Rebecca Wilks

Rebecca Wilks; Photographer, Teacher, Yarnellian, Do-Gooder

Thursday, January 17, 2019


Granite Pass, Mojave National Preserve
“We were somewhere around Barstow on the edge of the desert when the drugs began to take hold.”

~ Hunter S Thompson, Fear and Loathing in Las Vegas

I know, that’s not exactly the kind of inspirational quote you’ve come to expect from me.  It’s all true, except that the “drugs” were ibuprofens.  I’ve been feeling a little creaky.

How about this, instead?

“Frustration and conflict are messages from the universe that it is time to back off.  When you find your center again, act.”

~ Alan Cohen

I couldn’t count the number of times I changed my mind during this last trip to the Mojave National Preserve.  I like to think of myself as mostly decisive, but there was weather, unrelated road closures, and my “spidey sense.”  That is, I started down a road and decided to turn around because of the prickly, uncomfortable feeling on the back of my neck.  In the end, none of my three camps were in the places I’d planned.  Not to worry; those other spot all landed on a list for the next trip.

Cave, near Black Canyon Road, Mojave National Preserve

I had some unfinished business near the Hole-in the Wall Campground.  As I headed out of Arizona, I was thinking about stories of the trash and overflowing restrooms on Federal Land since the government shutdown, then 23 days old.  Besides, Mojave is famous for its dispersed camping (also known as boondocking; camping outside campgrounds) and I tend to avoid campgrounds when I can, so I thought better of it and found a nice quiet spot with caves to explore.  I drove up to the campground the next morning and though skies were too overcast for what I’d had in mind (that project also goes back on the list), I was pleased to see that the campground and picnic area were in great shape.  No doubt a group of volunteers were carrying out trash and cleaning restrooms.  We’ve been seeing this inspiring phenomenon all over the country.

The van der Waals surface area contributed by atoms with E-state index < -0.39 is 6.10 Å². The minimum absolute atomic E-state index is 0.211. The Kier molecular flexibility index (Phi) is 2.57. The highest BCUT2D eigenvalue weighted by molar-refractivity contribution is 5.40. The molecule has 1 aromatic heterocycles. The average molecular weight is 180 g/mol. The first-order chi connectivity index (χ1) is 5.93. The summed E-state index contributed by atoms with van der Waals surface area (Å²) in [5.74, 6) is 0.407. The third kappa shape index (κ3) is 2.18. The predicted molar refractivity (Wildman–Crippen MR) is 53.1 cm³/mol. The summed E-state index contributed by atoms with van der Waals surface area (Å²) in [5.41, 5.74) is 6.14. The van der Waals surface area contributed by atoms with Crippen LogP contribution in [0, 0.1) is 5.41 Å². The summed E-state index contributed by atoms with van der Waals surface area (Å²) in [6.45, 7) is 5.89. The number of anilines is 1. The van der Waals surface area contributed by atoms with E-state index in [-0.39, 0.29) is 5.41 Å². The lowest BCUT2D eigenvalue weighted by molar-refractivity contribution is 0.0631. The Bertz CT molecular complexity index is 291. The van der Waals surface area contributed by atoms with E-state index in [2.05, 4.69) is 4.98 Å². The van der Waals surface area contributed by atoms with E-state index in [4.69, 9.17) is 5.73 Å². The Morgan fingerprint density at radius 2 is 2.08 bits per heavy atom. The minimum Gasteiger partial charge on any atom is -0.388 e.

Kelso Dunes Trailhead, Mojave National Preserve

That day remained socked-in overcast.  I drove for hours and scouted some new locations for camping and photography.  This was the day I changed plans because I got the creepy feeling. There was rain in the forecast, so I needed to find a place that I could get out of safely if the washes were running.  As the signs say, “Turn Around, Don’t Drown.”  I ended up at Kelso Dunes.  I’ve never camped there before and though it’s a pretty popular destination, I was all alone out there.  In the rain.  I hunkered down in the camper reading and writing and trying to convince myself I didn’t have cabin fever.  Don’t get me wrong; rain in the desert is a blessing, and there’s nothing like the smell of wet creosote.  Still, I hoped for a break in the weather before dark but as a friend says, “hope is not a plan.” I’d add, “meatloaf is consolation.”